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Why Children Aren’t Taking Care of Their Parent’s At-Home Care

One of the most beautiful and emotionally-haunting films ever made is Yasujirô Ozu’s Tokyo Story, made in 1953 just eight years after World War II ended. It deals with an elderly couple and how Japan’s attitudes toward seniors changed as the country rebuilt after the war and became more Westernized. The longstanding reverence that children had for their elders was fading, leaving many seniors to wonder what the future held now that the eldest child no longer felt the need to take the honor of caring for their parents in old age.

While multi-generational households were once common in America as well, that’s all changed. Why the change? We believe there are many reasons that at-home care and home healthcare services are falling to professional providers. Let’s take a look.

There Might Not Be Any Children

Let’s start off with the most obvious reason that a senior’s children aren’t assisting with at-home care: there might not be any children. It might be because the senior never had a child and didn’t adopt. The need for senior care will only increase in the coming decades as more Americans choose to not have children.

Another possibility is that the child has passed away, whether when they were young or because of a disease. As people live longer, they’re more likely to see a child pass away, even if the child is “only” 70 years old and leaves a 90-year-old parent.

The Children Might Be Estranged

Another reason that seniors might have to seek out their own home care is that they may no longer be in contact with their children. Sometimes it’s the fault of the senior, other times the child. Most often it’s a combination of the two that could never be resolved.

The American Spirit of Independence

America, for better or worse, has always glorified the idea of independance. After all, one of our most important documents is the Declaration of Independence, a piece of writing that told England that we were ready to govern ourselves now, thank you very much. That feeling of independence lead people to go off and tame the West, whether the West wanted to be tamed or not. We glamorize the idea of the lone cowboy, the lone wolf, the action hero who doesn’t play by anyone else’s rules!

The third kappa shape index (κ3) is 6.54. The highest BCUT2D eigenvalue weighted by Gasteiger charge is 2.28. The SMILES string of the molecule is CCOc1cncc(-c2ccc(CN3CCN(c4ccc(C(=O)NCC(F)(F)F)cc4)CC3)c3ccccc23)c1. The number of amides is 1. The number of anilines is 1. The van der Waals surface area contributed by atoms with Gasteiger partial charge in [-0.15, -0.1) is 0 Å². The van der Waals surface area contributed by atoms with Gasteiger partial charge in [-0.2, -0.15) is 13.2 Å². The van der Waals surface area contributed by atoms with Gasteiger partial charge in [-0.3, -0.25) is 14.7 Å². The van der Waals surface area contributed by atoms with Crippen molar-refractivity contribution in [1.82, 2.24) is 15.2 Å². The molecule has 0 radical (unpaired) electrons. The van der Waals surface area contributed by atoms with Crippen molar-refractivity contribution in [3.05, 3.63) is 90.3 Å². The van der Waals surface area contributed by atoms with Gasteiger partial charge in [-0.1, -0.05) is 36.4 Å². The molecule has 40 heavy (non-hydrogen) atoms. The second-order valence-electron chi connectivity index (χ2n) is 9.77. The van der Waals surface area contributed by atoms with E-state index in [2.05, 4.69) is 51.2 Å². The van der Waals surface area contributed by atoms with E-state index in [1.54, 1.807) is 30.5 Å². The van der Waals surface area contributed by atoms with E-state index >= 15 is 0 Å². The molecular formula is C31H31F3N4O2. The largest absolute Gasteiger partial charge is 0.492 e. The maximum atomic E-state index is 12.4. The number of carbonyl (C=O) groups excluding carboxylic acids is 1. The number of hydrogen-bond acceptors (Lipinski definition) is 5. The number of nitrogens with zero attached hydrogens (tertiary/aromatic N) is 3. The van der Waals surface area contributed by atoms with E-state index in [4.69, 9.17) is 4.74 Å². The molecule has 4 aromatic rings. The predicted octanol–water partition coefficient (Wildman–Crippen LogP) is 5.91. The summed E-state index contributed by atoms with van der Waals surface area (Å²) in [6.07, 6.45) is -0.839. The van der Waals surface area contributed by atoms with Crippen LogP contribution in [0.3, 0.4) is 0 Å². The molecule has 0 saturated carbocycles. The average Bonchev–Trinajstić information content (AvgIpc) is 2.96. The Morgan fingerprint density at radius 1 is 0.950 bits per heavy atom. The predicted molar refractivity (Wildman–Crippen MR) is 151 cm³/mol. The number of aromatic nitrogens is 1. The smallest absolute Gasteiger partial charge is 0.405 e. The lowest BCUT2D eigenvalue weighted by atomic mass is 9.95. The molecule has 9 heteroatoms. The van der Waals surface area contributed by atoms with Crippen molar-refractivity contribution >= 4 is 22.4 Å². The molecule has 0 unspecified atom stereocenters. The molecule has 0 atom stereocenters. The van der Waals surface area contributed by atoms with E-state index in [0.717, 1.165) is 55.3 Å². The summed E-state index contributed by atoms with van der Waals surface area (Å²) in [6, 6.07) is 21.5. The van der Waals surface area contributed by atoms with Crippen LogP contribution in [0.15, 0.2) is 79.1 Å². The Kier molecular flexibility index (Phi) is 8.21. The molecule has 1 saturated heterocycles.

Because we live in America, we’re susceptible to this underlying idea of independance. Parents tell their children “you can be anything you want to be. Get a job you love. Follow your dream.” The fact is, most of these things are going to take their children away from the parents, because if the dream is to work for Apple then you most likely have to move to California. Children also move away just to prove that they can make it on their own, without the direct help from mom and dad on a daily basis.

Of course, mom and dad were also susceptible to the idea that they should be independent. So while they might need care, they don’t want to admit that they are in need of help, even after their spouse dies. If they hire someone to help them for senior companion care, at least they’re purchasing services instead of asking for help from their children. Needing help from their own kids can be a hit to the ego. They might even refuse help if the kids offer.